Ministries work hand-in-hand to meet needs in Northern Uganda and offer hope

By January 24, 2008

Uganda (MNN) — Last year, Eagle's Nest Ministries saw 300 people come to faith in Christ in northern Uganda. 

Bright Hope International is working hand in hand with Eagle's Nest Ministries. "Bright Hope specializes in looking for people who are sold out to the Lord's work among the very poor. When we met Butch and his wife and saw their ministries, we saw a ministry that was just serving God faithfully, and yet under-resourced and under-tooled to be able to meet the challenges of the people," said Craig Dyer of Bright Hope. 

Butch Dodzweit, Director of Eagle's Nest Ministries, said there are approximately 4,000 people still in the IDP camp where they work. The government is having peace talks with the head of the Lord's Resistance Army right now. "We're hopeful that its really come to an end, but it's one of those 'wait and see' [situations]. But people do feel safe enough to go back to the villages," said Dodzweit.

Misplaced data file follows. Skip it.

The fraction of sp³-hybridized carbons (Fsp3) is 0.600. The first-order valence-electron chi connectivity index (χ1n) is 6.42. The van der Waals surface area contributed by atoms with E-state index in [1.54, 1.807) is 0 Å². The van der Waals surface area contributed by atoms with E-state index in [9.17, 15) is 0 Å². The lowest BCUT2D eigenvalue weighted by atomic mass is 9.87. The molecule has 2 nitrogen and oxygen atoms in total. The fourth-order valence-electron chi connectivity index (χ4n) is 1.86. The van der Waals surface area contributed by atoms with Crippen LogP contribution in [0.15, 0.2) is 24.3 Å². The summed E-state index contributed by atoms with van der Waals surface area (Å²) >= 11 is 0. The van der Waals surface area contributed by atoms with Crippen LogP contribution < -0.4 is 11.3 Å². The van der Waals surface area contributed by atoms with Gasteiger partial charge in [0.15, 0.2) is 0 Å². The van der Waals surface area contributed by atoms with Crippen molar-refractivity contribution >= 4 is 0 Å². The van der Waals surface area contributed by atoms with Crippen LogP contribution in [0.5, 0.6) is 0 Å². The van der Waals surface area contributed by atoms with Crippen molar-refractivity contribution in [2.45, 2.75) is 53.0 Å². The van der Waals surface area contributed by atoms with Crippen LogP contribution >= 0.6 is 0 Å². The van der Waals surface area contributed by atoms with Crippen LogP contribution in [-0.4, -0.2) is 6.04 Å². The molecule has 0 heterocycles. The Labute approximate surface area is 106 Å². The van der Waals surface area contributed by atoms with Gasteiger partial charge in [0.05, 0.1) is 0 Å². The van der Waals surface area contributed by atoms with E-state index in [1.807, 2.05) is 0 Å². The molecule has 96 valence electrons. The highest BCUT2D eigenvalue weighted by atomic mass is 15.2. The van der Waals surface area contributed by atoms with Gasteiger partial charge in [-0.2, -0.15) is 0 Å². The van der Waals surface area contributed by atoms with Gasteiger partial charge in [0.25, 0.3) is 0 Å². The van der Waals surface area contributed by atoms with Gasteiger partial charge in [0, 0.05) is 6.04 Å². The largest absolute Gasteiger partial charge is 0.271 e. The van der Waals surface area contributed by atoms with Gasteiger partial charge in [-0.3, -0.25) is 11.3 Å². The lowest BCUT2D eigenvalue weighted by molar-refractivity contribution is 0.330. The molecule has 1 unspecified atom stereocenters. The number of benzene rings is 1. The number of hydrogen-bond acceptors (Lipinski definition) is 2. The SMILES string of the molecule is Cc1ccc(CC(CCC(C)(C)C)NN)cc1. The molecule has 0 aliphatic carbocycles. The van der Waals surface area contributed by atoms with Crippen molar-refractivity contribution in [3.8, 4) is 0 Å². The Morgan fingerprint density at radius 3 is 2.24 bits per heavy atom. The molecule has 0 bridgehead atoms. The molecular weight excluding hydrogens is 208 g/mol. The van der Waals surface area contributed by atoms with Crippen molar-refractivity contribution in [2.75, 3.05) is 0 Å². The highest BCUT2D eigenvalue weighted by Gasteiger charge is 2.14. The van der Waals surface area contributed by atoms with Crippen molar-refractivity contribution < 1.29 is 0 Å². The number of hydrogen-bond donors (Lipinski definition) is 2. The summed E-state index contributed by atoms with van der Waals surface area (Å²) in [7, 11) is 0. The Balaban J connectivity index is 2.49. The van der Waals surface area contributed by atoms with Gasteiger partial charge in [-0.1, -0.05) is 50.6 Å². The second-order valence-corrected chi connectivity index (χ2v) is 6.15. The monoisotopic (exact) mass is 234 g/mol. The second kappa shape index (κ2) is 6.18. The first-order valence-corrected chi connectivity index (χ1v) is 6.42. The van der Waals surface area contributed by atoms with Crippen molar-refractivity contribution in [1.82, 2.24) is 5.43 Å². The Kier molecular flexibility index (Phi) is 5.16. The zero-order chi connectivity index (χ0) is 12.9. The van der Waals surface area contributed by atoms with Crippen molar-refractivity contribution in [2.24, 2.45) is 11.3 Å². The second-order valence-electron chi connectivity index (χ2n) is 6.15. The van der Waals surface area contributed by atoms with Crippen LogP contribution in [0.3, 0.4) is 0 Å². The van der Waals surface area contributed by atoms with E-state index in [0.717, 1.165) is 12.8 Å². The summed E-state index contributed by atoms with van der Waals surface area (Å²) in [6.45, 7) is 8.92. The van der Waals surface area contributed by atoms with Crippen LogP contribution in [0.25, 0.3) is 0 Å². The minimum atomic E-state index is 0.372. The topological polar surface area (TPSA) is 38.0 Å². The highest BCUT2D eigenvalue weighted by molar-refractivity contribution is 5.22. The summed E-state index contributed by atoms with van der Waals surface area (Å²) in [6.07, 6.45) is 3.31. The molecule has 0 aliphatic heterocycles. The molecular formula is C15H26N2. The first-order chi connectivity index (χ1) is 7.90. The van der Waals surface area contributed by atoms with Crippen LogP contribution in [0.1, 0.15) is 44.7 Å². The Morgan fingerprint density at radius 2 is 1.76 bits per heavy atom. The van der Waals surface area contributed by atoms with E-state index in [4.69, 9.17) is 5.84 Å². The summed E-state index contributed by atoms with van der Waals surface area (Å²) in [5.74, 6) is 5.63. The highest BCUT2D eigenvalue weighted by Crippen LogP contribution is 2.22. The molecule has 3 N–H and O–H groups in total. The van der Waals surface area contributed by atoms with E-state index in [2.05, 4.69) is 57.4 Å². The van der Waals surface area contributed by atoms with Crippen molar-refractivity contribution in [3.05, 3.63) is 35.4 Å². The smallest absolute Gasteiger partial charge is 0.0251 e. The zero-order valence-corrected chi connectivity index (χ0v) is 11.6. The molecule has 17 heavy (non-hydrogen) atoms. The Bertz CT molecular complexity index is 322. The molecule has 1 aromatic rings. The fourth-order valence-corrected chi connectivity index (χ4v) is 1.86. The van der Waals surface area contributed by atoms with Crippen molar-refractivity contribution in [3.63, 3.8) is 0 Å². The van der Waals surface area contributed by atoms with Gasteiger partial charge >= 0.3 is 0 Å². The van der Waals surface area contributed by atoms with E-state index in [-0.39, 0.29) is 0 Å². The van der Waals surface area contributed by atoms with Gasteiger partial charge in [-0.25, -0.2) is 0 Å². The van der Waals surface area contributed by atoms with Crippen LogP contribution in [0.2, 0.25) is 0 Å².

Dodzweit says that long-term living in the IDP camps has taken its toll on the people spiritually. Witch doctors have taken control of people living there. As child soldiers return from the fighting, especially, there is a deep need for spiritual help. "They're asking for something to help them spiritually to take away these terrible dreams and awful nightmares that they go through. So spiritually, there's a big demand," said Dodzweit.

Bright Hope's partnership with Eagle's Nest includes providing resources, both financially and materially. Bright Hope has brought this need to churches and Christians in the West to ask for support.  The ministry is still under-resourced, but Dyer said, "We're seeing results… That's exciting, that's movement. And what they were able to do that on, as far as their budget, we just think that's a huge bang for the buck for the Kingdom of God."

Specifically, Bright Hope is offering much-needed medical packs for Eagle's Nest as well as other parts of Uganda and Kenya. There are currently 17,000 med-packs on their way there.   

Dodzweit and his wife are also largely involved in education and orphan care. 

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